Federal Funds Will Help Convert Schools To Shelters In The Next Heatwave

PMG File Photo.heatwave.jpg

Multnomah County and Portland Public Schools will get federal assistance this year to plan how to use school buildings as places for people to escape extreme heat and wildfire smoke. 

The U.S. Environmental Protection Agency awarded the county and school district a non-monetary grant to help evaluate how selected schools could serve as clean air and cooling centers, particularly in summer when school isn't in session, according to a Monday, Feb. 14, announcement from Multnomah County. 

Extreme heat and wildfire smoke were listed as the most likely risks to human health in both Multnomah County's Climate Change and Public Health Preparation Plan and Climate Action Plan. 

County officials cited the worst air quality on record in Oregon during the 2020 Labor Day fires and last June's "heat dome," which brought record-breaking 116-degree heat to the region, in the grant announcement. Emergency room visits due to respiratory problems roughly doubled during the smoke event, officials said, adding that the extreme heat event caused at least 69 deaths in the county. 

Multnomah County Chair Deborah Kafoury said in a statement the heat dome was a wake-up call for the community. 

"The climate crisis is here, now," Kafoury said. "It's imperative that we take urgent action to create the infrastructure our community needs to be resilient in the face of extreme weather events fueled by global heating. Partnerships like this one are key ways for us to help our community stay safe while we work to reduce greenhouse gas emissions."

The grant will provide for an EPA consultant team with expertise in community engagement, disaster policy and HVAC engineering to host workshops with local partners. 

The workshops will produce an action plan to retrofit identified schools as clean air and cooling centers, officials said. 

Goals of the action plan will include: improving school ventilation and filtration systems to reduce the risk of COVID-19 transmission and other airborne illnesses; creating healthy learning environments with improved indoor air quality; keeping schools open during more frequent extreme heat and smoke events; and making clean air and cooling centers in areas with more residents susceptible to serious health impacts from extreme heat and smoke.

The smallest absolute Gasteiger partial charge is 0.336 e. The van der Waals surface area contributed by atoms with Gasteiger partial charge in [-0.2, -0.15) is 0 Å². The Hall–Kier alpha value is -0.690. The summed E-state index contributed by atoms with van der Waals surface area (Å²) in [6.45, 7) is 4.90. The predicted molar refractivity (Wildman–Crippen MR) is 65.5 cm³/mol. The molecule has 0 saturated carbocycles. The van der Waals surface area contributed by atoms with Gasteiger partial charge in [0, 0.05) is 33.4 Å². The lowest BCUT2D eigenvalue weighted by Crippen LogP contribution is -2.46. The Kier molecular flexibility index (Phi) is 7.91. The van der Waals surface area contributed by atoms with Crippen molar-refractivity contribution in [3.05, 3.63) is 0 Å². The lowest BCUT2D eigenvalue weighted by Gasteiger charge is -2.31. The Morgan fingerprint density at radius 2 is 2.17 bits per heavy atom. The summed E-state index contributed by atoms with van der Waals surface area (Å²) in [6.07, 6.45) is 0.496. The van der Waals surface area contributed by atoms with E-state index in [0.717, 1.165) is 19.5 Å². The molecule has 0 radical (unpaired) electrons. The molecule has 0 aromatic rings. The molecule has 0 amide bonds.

Multnomah County and PPS plan to partner with the Portland Bureau of Emergency Management and community-based organizations including Coalition of Communities of Color, Asian Pacific American Network of Oregon, Verde, IRCO, Native American Youth and Family Center and Home Forward. 

The grant provides for technical assistance only, so Multnomah County will need to find funding sources for any possible retrofitting identified in the action plan. 

County officials said the grant will make the county and PPS more competitive for state funds designated for air filtration systems in public buildings serving as clean air shelters. The funding is part of last year's Senate Bill 762.

The city of Portland already is applying for funds from the Federal Emergency Management Agency to retrofit community buildings as heat and smoke centers, officials said, adding that PPS buildings could fit into the city's plan for that funding. 

Additionally, a school improvement bond, which voters passed for PPS in 2020, provides $75 million to replace or repair high-priority mechanical systems, including heating, cooling and ventilation systems, in district schools. The grant will help identify those priority facilities, officials said. 

"If the fall of 2020 and the summer of 2021 have taught us anything, it's the urgency of meeting the climate crisis for our most vulnerable community members," said PPS board chair Michelle DePass in a statement. "The climate crisis is here and we need to take critical steps to ensure community resilience and the safety and well-being of our community members." 

The workshops hosted by EPA consultants are expected to begin this summer, said Abby Hall, local and regional planning advisor at the EPA. 

Multnomah County was one of four locations selected for the EPA grants. Other locations to receive grants included Washington's Kittitas County, Arizona's Pima County, and California's Bay Area Air Quality Management District.

This story was originally published by Pamplin Media Group.

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